mouse manifesto

More from the pandemic diary canvas:This time the words came to me while I walked the labyrinth this morning:

“in the eye of the storm, in the mouth of the predator, with or without you, i dance”

I wish I had a very pale pink Sharpie to give her feet some color.  But I don’t, and I am committed for the moment to using only what I’ve got in the studio, so she has little ghosty feet.

Fun fact: I found a mouse like this in my desk once.  I scooped her out and put her in a bucket while I went out and bought a cage for her.  She was my office-mate for three years.  I called her The Poopsmith because of what she’d done in my desk.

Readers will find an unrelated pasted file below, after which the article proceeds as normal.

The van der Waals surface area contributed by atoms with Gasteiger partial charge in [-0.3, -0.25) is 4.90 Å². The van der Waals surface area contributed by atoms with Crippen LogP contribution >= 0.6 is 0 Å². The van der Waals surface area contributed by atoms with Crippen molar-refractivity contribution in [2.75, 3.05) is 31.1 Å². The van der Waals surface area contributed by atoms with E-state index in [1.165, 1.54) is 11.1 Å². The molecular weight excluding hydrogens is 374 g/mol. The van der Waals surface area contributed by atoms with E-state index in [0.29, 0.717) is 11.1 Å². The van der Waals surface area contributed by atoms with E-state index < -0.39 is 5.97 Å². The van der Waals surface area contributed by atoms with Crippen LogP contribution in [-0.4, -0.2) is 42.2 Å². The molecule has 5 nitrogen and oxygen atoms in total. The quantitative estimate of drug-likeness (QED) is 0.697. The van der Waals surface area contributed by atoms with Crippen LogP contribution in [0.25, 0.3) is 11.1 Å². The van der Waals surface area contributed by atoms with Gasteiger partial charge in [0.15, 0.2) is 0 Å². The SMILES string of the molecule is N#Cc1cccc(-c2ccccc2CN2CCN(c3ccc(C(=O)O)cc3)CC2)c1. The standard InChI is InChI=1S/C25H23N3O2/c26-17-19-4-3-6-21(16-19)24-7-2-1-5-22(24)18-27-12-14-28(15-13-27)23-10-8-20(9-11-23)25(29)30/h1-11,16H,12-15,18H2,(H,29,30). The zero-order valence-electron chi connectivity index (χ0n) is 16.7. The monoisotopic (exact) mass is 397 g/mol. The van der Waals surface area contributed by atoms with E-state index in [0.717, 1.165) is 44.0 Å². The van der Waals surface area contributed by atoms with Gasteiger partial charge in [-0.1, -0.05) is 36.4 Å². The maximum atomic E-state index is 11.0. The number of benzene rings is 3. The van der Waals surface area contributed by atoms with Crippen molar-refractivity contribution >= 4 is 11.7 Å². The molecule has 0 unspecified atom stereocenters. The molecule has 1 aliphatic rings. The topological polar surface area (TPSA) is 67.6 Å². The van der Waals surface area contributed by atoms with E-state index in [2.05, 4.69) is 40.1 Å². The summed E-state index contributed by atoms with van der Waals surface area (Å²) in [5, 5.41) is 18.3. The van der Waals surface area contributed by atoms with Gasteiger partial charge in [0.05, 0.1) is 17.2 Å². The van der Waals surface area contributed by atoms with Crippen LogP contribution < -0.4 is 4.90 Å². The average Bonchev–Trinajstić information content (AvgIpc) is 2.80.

a prayer

This is from a canvas I’ve been working on – a sort of pandemic diary:

The words came to me while I was drawing:

i pray for enough light and courage to take one small step

 

Kali has her day

(Actually, I think it is Kali’s year)

Here’s what the Kali canvas looks like after February 3rd’s open studio:

Somebody wrote on it in Arabic!  He wouldn’t tell me what it meant.  If you know, would you please tell me?

A small girl insisted on drawing a winged unicorn (with help from her mom):

And then she drew a cat:

Later in the evening, a friend told me about a cat who stole green beans whenever she cooked them.  And I told her about a cat who loved potato chips.

bug sketches